Photo Credit: Official White House Photo by Benjamin Applebaum
President Donald Trump and Israeli Prime Minister Benjamin Netanyahu shake hands in the East Room of the White House, Feb. 15, 2017.

President Donald Trump on Wednesday told reporters upon his return from a quick visit with the troops in Iraq, that Israel should not complain about his withdrawal of US troops from Syria, and suggested, “We give Israel $4.5 billion” – a reference to the new military aid deal struck between the Obama administration and Jerusalem – and “Israel will be very good.”

The real numbers are a tad lower than the $4.5 billion: there’s the annual $3.8 billion in straight forward military aid, which include a phasing-out feature whereby Israel may eventually use the entire aid budget in purchases from US companies only, with nothing going to its local military industry (of course, companies like Elbit and Rafael have long since partnered with US outfits to share in the aid money as American companies). Then there’s the money Congress gives Israel to develop cutting edge defensive missile technology, together with US companies – so far the overall amount for that has been around $6 billion. And there are US loan guarantees which don’t cost the US anything but make Israeli borrowing much cheaper and easier.


Naturally, the US also benefits from the deal, with a perpetually friendly port for its forces in the region, a reported six arms depots on Israeli soil, the outrageous profits going to US companies from military contracts for weapons going to Israel. In short, it’s a healthy, mutually beneficial relationship which has endured for decades under both Republican and Democratic administrations.

Israeli Prime Minister Levi Eshkol meets US Attorney General Robert Kennedy, Jan. 1, 1964. / Yad Levi Eshkol via Wikimedia

Here’s the troublesome point: Israel has not complained about the American withdrawal from Syria, not publicly, anyway. The entire story had to do with Trump being baited by a reporter and going along with the proposed notion that Israel is critical of his announced troop withdrawal.

Trump responded: “I spoke with Bibi. I told Bibi, you know we give Israel 4.5 billion dollars a year. And they are doing very well at defending themselves.” The president then added: “I’m the one that moved the embassy to Jerusalem. I was the one who was willing to do that. So that’s the way it is – we are going to take great care of Israel. Israel is going to be good. We give Israel 4.5 billion a year. And we give frankly a lot more than that if you look at the books. They’ve been doing a good job.”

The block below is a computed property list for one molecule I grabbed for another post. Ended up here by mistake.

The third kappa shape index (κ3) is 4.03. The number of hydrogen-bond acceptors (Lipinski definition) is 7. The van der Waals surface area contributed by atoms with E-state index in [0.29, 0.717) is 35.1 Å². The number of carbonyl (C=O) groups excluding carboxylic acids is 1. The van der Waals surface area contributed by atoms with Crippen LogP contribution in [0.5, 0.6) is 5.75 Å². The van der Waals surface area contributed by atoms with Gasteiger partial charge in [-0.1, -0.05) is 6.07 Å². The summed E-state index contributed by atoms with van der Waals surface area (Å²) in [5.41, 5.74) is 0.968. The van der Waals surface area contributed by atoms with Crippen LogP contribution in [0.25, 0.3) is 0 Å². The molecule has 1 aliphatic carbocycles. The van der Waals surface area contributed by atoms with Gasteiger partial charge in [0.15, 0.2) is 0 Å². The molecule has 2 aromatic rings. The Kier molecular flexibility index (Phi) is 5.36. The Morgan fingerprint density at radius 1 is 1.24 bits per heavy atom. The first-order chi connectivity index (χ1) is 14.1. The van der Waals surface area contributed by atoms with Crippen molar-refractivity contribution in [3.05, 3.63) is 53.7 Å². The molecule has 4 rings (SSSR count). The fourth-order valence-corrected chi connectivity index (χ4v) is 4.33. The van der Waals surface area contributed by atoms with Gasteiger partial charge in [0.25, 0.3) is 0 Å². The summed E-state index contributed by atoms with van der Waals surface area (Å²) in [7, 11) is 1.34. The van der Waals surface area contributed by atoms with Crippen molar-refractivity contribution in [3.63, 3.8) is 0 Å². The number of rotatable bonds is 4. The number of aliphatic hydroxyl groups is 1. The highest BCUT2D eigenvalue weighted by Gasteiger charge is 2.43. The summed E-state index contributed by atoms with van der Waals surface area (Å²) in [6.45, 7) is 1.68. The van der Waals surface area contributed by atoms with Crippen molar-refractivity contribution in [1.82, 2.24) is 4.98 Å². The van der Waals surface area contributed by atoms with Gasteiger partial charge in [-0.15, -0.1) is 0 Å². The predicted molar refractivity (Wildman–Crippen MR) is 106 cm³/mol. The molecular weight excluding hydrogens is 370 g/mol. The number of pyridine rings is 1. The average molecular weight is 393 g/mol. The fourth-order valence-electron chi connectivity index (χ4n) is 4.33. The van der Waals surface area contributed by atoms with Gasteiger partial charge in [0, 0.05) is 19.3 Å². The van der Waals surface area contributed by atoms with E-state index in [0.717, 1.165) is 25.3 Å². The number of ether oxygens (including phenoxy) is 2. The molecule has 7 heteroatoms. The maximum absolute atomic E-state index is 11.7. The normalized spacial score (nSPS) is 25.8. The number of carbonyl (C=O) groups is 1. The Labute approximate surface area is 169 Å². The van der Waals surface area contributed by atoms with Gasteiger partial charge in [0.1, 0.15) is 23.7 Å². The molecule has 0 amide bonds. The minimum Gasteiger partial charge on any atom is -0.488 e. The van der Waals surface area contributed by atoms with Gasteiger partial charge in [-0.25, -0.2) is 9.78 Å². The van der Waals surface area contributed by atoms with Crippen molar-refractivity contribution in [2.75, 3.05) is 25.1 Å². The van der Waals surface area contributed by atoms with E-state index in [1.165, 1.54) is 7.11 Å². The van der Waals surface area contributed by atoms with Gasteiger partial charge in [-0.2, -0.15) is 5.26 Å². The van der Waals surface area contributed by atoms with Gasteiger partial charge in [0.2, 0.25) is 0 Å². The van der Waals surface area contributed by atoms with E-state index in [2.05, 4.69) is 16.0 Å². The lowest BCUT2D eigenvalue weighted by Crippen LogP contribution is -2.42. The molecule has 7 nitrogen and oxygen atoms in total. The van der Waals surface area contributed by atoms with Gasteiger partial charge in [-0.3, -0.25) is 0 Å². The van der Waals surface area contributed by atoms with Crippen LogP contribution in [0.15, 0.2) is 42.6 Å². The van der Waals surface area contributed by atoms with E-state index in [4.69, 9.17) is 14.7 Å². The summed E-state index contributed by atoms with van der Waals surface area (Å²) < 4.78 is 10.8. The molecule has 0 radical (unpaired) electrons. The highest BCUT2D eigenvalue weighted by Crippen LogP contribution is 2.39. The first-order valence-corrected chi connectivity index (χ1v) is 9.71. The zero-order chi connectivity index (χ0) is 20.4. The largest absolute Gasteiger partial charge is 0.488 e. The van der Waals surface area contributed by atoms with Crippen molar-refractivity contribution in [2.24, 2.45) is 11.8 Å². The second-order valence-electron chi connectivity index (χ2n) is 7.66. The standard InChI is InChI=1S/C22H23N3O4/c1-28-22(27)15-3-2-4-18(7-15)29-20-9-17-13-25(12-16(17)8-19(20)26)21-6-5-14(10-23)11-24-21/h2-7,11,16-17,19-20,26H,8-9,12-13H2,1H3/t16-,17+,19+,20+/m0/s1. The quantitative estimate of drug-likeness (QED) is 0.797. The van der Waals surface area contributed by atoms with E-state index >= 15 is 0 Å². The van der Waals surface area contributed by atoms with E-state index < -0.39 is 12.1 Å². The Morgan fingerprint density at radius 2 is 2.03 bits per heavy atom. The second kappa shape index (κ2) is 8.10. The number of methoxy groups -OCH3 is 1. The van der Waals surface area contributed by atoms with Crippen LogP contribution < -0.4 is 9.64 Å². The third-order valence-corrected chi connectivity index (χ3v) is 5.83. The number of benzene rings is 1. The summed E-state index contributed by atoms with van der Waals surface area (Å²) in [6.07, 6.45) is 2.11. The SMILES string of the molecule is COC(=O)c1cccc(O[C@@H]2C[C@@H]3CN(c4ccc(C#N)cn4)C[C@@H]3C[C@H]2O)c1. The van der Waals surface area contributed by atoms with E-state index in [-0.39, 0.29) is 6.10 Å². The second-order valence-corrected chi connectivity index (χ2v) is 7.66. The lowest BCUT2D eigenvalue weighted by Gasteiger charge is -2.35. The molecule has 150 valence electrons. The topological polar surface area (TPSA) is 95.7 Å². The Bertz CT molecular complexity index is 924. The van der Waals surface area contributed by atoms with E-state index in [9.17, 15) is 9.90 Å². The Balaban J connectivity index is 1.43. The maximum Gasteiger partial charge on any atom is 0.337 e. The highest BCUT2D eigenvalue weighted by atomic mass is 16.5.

Bibi is on the record as supporting the Trump move in Syria, or at least not criticizing it. Speaking at his cabinet meeting, the Israeli PM said the withdrawal “will not change our policy. We are standing steadfast on our red lines in Syria and everywhere else. […] we will not be deterred from doing what is necessary.”

Netanyahu also told his ministers, one day after the IAF had struck Iranian arms depots in Syria and shooting down an Iranian plane with Hezbollah leaders on board that ”we are not prepared to accept the Iranian military entrenchment in Syria,” and “We will act against it vigorously and continuously including during the current period.”

Acting his favorite role of Mister Security, Netanyahu boasted: “In the history of the Middle East, there has never been aerial activity such as this. Aircraft ascend and descend, take off and land, and reach arenas both near and far, very far.”

In other words, Israel is using those $4.5 billion in American technology to successfully fill whatever gap is left by the withdrawing US military, thank you Mr. President. Also, when it comes to securing its Syrian border, Israel relies on its relationship with the Russian army, which has kept the Iranians and their proxy militias at a 50-mile distance from Israel.

And so, as befits President Trump’s two-year reign so far: this was fake news if ever there has been one.

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